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A horse who underwent £10,000 of veterinary treatment was injured in his stable days later when he was spooked by a nearby firework display.

Rebecca Hefford’s four-year-old gelding Harry “took lumps out of his head and chest” and injured a fetlock in his panic last Saturday (30 September).

Then the next day, Rebecca found major swelling on the Irish sport horse’s hind legs.

Harry had only been back in his Jersey home for five days, having undergone arthroscopy to both stifle joints in England.

“I just can’t believe it,” Rebecca told H&H. “I had no idea the display was happening but when I heard the first bang, I was out there like a rat up a drainpipe.

“Luckily I live there – I can see his box from my lounge window – otherwise it could have been a very different story.”

Rebecca said Harry was very distressed, “spinning round his stable like a lunatic” and that it was not safe for her to go into the box.

She said it took some 90 minutes for him to calm down, after the 20-minute display, and he was “dripping with sweat”, but that she did not feel safe to go into his box for another three hours.

“He’s the most gentle soul in the world but he’s 17.1hh and was absolutely terrified,” Rebecca said.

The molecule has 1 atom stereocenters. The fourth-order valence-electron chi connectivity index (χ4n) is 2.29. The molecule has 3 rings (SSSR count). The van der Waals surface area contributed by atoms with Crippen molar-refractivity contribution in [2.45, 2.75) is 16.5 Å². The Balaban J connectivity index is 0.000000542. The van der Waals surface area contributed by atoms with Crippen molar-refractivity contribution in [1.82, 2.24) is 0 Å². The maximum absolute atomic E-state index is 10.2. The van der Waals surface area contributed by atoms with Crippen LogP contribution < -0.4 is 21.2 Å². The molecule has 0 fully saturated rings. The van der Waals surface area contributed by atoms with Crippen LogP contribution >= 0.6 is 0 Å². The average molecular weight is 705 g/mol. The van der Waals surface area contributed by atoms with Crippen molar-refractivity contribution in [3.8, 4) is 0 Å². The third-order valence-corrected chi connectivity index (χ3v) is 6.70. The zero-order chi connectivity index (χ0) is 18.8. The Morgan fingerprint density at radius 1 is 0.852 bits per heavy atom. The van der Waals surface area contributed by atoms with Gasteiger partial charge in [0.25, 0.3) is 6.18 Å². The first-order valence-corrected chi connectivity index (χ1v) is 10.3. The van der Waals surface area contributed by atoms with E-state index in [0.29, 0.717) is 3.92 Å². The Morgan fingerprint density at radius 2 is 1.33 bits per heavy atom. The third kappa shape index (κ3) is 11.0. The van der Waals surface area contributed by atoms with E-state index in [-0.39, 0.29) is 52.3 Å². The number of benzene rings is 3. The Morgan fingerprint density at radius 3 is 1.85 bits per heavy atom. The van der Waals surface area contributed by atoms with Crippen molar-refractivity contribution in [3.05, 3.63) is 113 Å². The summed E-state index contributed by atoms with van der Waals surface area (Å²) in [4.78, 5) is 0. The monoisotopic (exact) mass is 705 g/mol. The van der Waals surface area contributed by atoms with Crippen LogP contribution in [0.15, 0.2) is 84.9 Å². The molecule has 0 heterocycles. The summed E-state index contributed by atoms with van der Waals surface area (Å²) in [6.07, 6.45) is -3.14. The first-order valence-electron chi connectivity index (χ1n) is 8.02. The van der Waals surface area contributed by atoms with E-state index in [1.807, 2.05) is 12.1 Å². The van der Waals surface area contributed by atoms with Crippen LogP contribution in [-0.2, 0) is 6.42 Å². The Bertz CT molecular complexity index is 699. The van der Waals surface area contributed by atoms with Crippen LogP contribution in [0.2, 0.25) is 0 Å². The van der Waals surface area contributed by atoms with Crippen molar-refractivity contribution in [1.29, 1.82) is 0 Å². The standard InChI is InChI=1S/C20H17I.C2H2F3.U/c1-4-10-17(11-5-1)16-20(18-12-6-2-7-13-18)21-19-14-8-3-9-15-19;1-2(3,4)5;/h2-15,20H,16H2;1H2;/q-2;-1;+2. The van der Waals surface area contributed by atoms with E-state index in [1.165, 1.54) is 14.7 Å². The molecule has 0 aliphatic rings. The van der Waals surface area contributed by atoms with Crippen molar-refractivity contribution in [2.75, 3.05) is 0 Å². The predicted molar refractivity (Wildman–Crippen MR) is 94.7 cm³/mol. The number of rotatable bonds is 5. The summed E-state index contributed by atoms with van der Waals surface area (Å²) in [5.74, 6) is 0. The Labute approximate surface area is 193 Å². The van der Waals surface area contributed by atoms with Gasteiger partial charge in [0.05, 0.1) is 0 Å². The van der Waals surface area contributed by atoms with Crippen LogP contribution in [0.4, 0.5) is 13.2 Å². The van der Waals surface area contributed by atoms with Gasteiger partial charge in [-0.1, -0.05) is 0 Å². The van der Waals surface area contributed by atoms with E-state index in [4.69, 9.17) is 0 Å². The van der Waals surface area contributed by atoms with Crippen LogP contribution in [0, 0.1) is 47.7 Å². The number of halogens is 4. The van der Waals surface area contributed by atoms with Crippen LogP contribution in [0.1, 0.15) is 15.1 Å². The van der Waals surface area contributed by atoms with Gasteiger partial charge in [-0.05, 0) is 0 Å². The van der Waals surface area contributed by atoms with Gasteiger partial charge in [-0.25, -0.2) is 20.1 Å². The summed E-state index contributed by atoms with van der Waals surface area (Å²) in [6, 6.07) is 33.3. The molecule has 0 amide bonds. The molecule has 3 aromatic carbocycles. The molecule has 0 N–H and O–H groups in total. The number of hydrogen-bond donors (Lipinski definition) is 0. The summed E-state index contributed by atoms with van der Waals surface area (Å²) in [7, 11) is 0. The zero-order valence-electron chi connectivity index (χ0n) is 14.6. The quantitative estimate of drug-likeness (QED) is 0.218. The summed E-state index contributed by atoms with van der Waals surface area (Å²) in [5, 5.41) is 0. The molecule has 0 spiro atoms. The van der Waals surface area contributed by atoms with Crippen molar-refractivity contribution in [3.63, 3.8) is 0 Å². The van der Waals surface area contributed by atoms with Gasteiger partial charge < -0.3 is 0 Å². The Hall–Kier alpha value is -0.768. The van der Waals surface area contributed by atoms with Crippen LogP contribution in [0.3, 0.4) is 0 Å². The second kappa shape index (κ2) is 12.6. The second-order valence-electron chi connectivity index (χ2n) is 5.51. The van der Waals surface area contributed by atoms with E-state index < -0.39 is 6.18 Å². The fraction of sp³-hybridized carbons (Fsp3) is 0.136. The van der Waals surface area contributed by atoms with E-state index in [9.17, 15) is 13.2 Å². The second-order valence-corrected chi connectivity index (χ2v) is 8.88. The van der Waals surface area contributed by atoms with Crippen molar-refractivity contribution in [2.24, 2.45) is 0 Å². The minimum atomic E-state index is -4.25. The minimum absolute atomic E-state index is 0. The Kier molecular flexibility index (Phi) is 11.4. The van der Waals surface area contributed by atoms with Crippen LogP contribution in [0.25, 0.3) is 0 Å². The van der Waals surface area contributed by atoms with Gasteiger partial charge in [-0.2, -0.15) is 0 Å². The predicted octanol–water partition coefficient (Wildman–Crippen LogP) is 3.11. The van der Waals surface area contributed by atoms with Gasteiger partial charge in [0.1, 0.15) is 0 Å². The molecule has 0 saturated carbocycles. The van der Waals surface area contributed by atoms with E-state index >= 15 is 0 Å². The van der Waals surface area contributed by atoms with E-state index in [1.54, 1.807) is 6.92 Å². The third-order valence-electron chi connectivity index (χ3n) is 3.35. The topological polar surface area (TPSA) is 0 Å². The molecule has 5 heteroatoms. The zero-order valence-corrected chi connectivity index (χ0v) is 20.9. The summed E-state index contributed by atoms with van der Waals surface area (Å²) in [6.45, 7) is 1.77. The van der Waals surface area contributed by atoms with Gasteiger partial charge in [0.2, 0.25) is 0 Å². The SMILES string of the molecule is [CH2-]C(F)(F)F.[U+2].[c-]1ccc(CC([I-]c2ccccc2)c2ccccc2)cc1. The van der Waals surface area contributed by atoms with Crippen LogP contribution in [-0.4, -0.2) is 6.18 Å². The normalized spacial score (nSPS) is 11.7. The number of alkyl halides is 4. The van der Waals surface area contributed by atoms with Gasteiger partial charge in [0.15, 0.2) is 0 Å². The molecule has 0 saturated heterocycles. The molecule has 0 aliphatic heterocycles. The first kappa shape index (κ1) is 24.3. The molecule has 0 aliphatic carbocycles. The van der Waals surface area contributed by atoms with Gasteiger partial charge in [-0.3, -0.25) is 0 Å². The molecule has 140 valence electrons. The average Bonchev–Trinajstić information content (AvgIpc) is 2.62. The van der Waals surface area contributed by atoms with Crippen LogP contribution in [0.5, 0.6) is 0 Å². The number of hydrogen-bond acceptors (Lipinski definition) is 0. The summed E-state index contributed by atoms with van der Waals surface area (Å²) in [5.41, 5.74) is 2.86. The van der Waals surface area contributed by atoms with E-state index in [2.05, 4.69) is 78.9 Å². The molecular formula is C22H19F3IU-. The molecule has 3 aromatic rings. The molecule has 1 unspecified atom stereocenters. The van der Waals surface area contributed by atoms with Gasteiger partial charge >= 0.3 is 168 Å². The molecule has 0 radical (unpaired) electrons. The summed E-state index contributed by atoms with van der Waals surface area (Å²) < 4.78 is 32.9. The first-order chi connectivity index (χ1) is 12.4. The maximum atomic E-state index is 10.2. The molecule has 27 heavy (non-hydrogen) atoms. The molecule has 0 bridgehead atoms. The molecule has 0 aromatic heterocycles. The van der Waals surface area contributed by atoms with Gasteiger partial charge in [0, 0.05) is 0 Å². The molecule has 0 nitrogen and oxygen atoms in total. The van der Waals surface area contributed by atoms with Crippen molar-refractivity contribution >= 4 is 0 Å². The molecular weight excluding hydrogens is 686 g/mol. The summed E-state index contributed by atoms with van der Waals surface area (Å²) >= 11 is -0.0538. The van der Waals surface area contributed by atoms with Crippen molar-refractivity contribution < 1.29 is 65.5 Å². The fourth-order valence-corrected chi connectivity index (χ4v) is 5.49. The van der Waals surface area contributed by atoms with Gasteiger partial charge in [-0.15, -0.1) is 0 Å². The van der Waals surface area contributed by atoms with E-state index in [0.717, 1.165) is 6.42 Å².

“I called the vet who said nothing would show until the adrenaline had stopped and he’d stood for a while and she was right – once he’d calmed down, his legs were like balloons.”

Rebecca said there is no facility for scanning the legs on Jersey and she is unwilling to put Harry through another stressful boat trip to England so there is no way of knowing the extent of the damage.

“He’s got soft tissue damage and his cartilage wasn’t forming properly so it was going to take a lot of TLC to get him right anyway,” she said.

“He’s bankrupted me as it is! And now we’ll just have to wait and see what happens.”



Rebecca said her other animals were also affected, including a pony whose leg is “up like a balloon and infected”. She is calling for a law change so anyone holding a private firework display would need to have permission, so neighbours would be informed.

“If you know in advance, you can tranquilise them or put the radio on to try to minimise the impact,” she said. “But at the moment, you don’t have to tell anyone. You don’t have to check if there are animals about; it just gets ridiculous.”